6/9/14 I watched Vincente Minnelli's Yolanda and the Thief.  Interesting that this was made in 1945.  I watched it not knowing its production date but would have placed it ten years later.  So perhaps it is innovative in its abstractness and its expressive use of Technicolor.  But from an emotional standpoint I struggled.  I never became all that invested in the Yolanda and Astaire's relationship and could never quite figure out how Minnelli wanted me to take it all.  As melodrama, camp or fantasy.  

6/4/17 I watched Edward Dmytryk's Cornered.  A pretty routine noir with a good Dick Powell but nothing super memorable.  


  1. My two favorite directors of all-time are Bresson and Bergman in no particular order, so I can certainly applaud any film from the austere Frenchman as the best of any year. And that includes this early film, which lukily has been made available to Region 1 audiences in a fine Criterion edition. However, what with the future annointments of DIARY OF A COUNTRY PRIEST, A MAN ESCAPED, AU HASARD BALTHAZAR and perhaps even PICKPOCKET, I will include this exquisite work, which you inform here with an equally exquisite capsule assessment, to the runners-up list, where it is still in very good company. David Lean's ravishing romance masterpiece BRIEF ENCOUNTER edges out LES ENFANTS DU PARADIS and Rossellini's neo-realist masterpiece OPEN CITY for my own top spot.

    My Own #1 Film of 1945:

    Brief Encounter (Lean)


    Les Enfants du Paradis (Carne)
    Open City (Rossellini)
    Dead of Night (Hamer)
    A Diary For Timothy (Jennings)
    Leave Her to Heaven (Stahl)
    And Then There Were None (Clair)
    Spellbound (Hitchcock)
    The Body Snatcher (Robson/Lewton)
    Mildred Pierce (Cutiz)
    Detour (Ulmer)
    Scarlet Street (Lang)

    I agree with you Jeffrey in that SCARLET STREET isn't in a league with Renoir's LA CHIENNE remotely, but it is still good enough to join the runners-ups here.

  2. Kazan's A TREE GROWS IN BROOKLYN also belongs on the runner-up list. I forgot to include it.

  3. Sam, we're totally in the same place when it comes to Bresson! I would also have to say that he's one of my all time favorites, as is probably obvious by the fact that he's on my list four times. I unfortunately still need to do my homework when it comes to Bergman. I've seen a very small percentage of his films, but I plan on doing something about that in the near future.

    I haven't seen the Hamer, Jennings, or Clair films that you mention. But I will seek them out.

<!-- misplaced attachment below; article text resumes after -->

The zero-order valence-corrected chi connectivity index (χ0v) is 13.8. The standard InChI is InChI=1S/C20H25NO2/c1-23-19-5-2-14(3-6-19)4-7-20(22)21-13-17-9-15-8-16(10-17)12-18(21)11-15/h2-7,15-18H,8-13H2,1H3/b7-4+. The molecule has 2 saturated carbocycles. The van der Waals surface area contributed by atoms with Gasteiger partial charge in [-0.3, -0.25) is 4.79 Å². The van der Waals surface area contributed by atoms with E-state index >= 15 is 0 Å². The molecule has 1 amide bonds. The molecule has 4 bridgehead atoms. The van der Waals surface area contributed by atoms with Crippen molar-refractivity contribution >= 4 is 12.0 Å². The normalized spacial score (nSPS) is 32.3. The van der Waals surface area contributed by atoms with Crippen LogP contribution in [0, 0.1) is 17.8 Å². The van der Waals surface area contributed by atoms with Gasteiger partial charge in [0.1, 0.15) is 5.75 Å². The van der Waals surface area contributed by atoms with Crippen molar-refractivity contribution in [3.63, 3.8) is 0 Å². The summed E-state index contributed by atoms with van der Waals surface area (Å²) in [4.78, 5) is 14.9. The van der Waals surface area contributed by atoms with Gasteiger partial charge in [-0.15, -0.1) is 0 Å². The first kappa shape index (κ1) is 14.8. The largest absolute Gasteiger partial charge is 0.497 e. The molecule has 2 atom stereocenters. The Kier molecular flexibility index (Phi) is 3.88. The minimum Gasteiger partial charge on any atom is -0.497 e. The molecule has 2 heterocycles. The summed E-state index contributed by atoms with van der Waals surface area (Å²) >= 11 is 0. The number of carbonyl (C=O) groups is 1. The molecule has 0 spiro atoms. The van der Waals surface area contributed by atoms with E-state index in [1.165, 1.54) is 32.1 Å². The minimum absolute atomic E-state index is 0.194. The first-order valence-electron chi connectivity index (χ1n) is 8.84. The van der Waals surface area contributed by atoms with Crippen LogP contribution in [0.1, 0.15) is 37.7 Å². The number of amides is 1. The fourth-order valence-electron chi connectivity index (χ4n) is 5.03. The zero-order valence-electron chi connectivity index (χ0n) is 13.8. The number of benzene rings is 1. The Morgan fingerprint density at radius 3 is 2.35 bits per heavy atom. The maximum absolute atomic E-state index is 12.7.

I struggled a little with BRIEF ENCOUNTER the one time I saw it. But given our shared affinity for LETTER FROM AN UNKNOWN WOMAN, I will have to revisit it at some point.

    I like MILDRED PIERCE quite a bit. It would certainly make a longer runners-up list of mine. I've never quite fallen though entirely for DETOUR, a film that I know has a major reputation and a rabid following.

    Thanks, Sam, as always for the wonderful comments!

  4. Have not seen this one Jeff, nor have I seen “Open City.” From what I have read, I would suspect both films would give my own #1 a run for its money. My own choice is “Scarlet Street” which I hold in high esteem. I should also add I have not seen the French original “La Chienne” which I have a copy of and have yet to watch.
    “Scarlet Street” was pretty “shocking” for its time, particularly the stabbing scene. The film ran into censorship problems and Lang was forced to cut the number of knife stabbings Robinson plunged in Joan Bennett. I love the fact that Rico Bandello (Robinson in Little Cesar) is a hen-pecked husband wearing an apron! Almost up there with Cagney sitting on his mother’s lap in “White Heat.”

    #1 Scarlet Street

    and the rest of the best……

    Leave Her to Heaven
    The Lost Weekend
    the Spiral Staircase
    Mildred Pierce
    A Tree Grows in Brooklyn
    And Then There Were None
    Anchors Aweigh

  5. John, great stuff! If you think about it, let me know how LA CHIENNE strikes you. I saw it first, and it sort of diluted the Lang experience for me. But I'll be interested to know how it works for someone going in the opposite order.

    I have THE SPIRAL STAIRCASE in my next year, a film I really love and will certainly be mentioning.

    Thanks, John, for the excellent perspective!

  6. I had THE SPIRAL STAIRCASE, which is one of favorite films of this period, and one I have promoted for my entire life as 1946. But thanks for bringing this great film up here John!